1. One’s taste in late-night television is like religion—people believe what they believe and are rarely looking to be persuaded otherwise. And so it was Peter W. Kaplan’s argument that David Letterman has finally and rightfully ascended to the throne of late-night television (“Couch Warfare,” September 14) resonated with his fellow Lettermanites—and was derided by others. First, Kaplan’s choir on nymag.com: “I’ll watch Dave over Jay every time. He is smart, well read, funny, and can hold a conversation with anyone”... “Dave is downright magical. I am grateful for every night I watch him.” Blogger Kyle Smith set the tone for the opposition: “I watched Letterman virtually every night for many consecutive years in the nineties, but have lost interest in him in the last few years. There are times when you want your comedy to be ‘funny’ rather than ‘an inquiry into and deconstruction of the nature of comedy.’ Leno’s homey style may be broad and middle-American, but it also makes you laugh.” Some commenters concurred: “If you asked a group of random people on the street who they’d rather have a beer with, they’d say Leno. Letterman is the guy at parties you try to avoid. I like sarcasm as much as the next person, but he has ventured into the territory of cranky, bitter old man.” … “Letterman’s been phoning it in for years. He won’t even stoop to do ‘Know Your Cuts of Meat.’ ” … “I used to be an unabashed Letterman fan, but then I grew up.” A few were miffed that their late-night favorites had been excluded from the story: “What about Jimmy [Kimmel]?” … “Craig Ferguson is the funniest man on television.” And then, of course, sentimentalists pined for the good ol’ days: “It’s been a downhill slide since Carson. Letterman hasn’t been funny for many years. As for the new guys, they’re hardly worth mentioning. If Cavett were honest, he would have to admit that during his heyday, Fallon would have had just enough talent to be the boy who brought him his coffee.”
2. Jacqueline Tamaklo’s efforts to save her home in a Rockaways neighborhood hit hard by foreclosures, as detailed by Jennifer Gonnerman (“Last Home Standing,” September 14), garnered much sympathy and support. “I applaud her tenacity and her desire to make good on a situation that is so horrible,” said one commenter. “In a healthy society, buying a home should never be a game of roulette,” said another. The effect of widespread foreclosures on the community concerned another commenter, who noted, “The end result of neighborhood-specific foreclosures is the decimation of communities. Even homeowners who aren’t facing foreclosure are hurt if half of their neighbors are.” However, at least one commenter dispensed some tough love: “It takes two to make a contract. Nobody put a gun to Jackie’s head and forced her to do anything. Many people took out unaffordable mortgage payments—like Jackie admitted she did—thinking that the market was going to go up forever. But the very idea that any market just goes in one direction is crazy.”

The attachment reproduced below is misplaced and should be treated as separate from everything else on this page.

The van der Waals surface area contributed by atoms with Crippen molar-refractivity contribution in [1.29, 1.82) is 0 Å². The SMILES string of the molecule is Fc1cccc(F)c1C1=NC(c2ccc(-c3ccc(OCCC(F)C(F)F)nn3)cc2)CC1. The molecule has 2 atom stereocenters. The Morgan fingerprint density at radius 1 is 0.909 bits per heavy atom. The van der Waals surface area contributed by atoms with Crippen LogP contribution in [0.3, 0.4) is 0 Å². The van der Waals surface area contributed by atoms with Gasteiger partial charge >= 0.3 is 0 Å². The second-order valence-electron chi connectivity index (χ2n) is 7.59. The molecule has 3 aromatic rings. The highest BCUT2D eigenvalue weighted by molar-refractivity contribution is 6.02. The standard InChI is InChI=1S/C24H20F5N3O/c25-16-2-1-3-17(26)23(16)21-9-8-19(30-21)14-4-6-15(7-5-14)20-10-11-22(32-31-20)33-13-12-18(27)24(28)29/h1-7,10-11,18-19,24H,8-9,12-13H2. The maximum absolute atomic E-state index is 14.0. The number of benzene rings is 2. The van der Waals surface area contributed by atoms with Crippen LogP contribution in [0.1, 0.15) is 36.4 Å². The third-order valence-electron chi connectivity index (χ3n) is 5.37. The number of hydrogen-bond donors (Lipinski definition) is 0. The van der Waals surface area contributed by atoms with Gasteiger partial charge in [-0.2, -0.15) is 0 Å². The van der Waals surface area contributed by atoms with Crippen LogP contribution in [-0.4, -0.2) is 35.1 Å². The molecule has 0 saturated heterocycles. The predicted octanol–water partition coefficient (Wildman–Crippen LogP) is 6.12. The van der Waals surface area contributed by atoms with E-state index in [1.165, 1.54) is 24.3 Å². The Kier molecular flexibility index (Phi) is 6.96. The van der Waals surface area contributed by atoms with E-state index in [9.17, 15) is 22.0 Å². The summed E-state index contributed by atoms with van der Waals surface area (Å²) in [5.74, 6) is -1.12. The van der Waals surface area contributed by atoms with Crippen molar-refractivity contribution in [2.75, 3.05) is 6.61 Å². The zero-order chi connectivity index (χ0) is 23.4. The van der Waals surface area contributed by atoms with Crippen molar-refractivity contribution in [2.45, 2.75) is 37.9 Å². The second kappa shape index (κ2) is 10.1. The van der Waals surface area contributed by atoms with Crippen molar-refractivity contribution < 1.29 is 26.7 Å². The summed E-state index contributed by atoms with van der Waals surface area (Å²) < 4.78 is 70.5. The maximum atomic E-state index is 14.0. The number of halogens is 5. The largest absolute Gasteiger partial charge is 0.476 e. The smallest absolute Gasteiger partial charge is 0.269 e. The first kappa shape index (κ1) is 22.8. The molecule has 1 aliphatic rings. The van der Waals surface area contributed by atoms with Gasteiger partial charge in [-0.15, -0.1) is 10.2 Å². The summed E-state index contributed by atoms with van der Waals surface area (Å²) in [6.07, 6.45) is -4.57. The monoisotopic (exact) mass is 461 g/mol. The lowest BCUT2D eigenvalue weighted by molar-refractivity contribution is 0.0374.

3. Sam Anderson’s celebration of the pleasures of solving Dan Brown’s novelistic riddles (“Intelligence Service,” September 14) failed to convince many readers. “Sherlock Holmes is fun precisely because nobody can actually solve the mysteries until Holmes explains them. We take pleasure in following his logic, and by seeing that the solution is simple enough that we too could have figured it out if we were there,” fumed one commenter. “I would find it excruciating to solve the problem myself and be forced to listen to the supposedly intelligent characters fumbling for the answer for 30 pages.” Another chimed in with, “What a fantastic apology for this hideous novel! You gave this semi-elitist reader a new perspective on Dan Brown. I have to admit I couldn’t get past the first chapters, but there’s room for everyone at the library.” But at least one reader appreciated Anderson’s analysis, agreeing that “what I most like about his writing is that all the answers are right in front of your face, yet most you do not see. Those who claim they saw the answers without reading much of the book are either lying or they’ve studied the subject matter.”
4. Amy Larocca’s inside peek at the world of Vogue editor Anna Wintour (“68 Minutes With Anna Wintour,” September 14), as she prepped for her much-ballyhooed trip to the Elmhurst Macy’s, animated the fashion crowd. “I think it’s a good thing that A.W. is out and about with the community. It shows her sense of style and business in and outside of Vogue. You go Ms. Wintour,” cheered one commenter. “I saw The September Issue and loved it. In the documentary, it seemed as if it almost pained her to open her mouth, whereas here, she seems to chat on. She comes across very positively here. Chat on, Anna, my dear, chat on,” encouraged another. Others were a little more cynical. “The idea of Anna Wintour at a Macy’s in Elmhurst is just too, too funny! And since she promises to actually shop, I would love to peek inside her shopping bag when she leaves,” said one commenter. “I love the fact that she is desperate enough for marketing dollars to go to Queens,” said another commenter. “There are cool places in Queens, but I’m sure Anna will be just horrified, because that mall is hell on Earth.”
5. Sports coverage has always had a home on nymag.com, but now there’s a designated spot for it. The Sports Section, edited by Will Leitch, launched last week; it will keep you up on all the New York teams, as well as major happenings from around the sports world.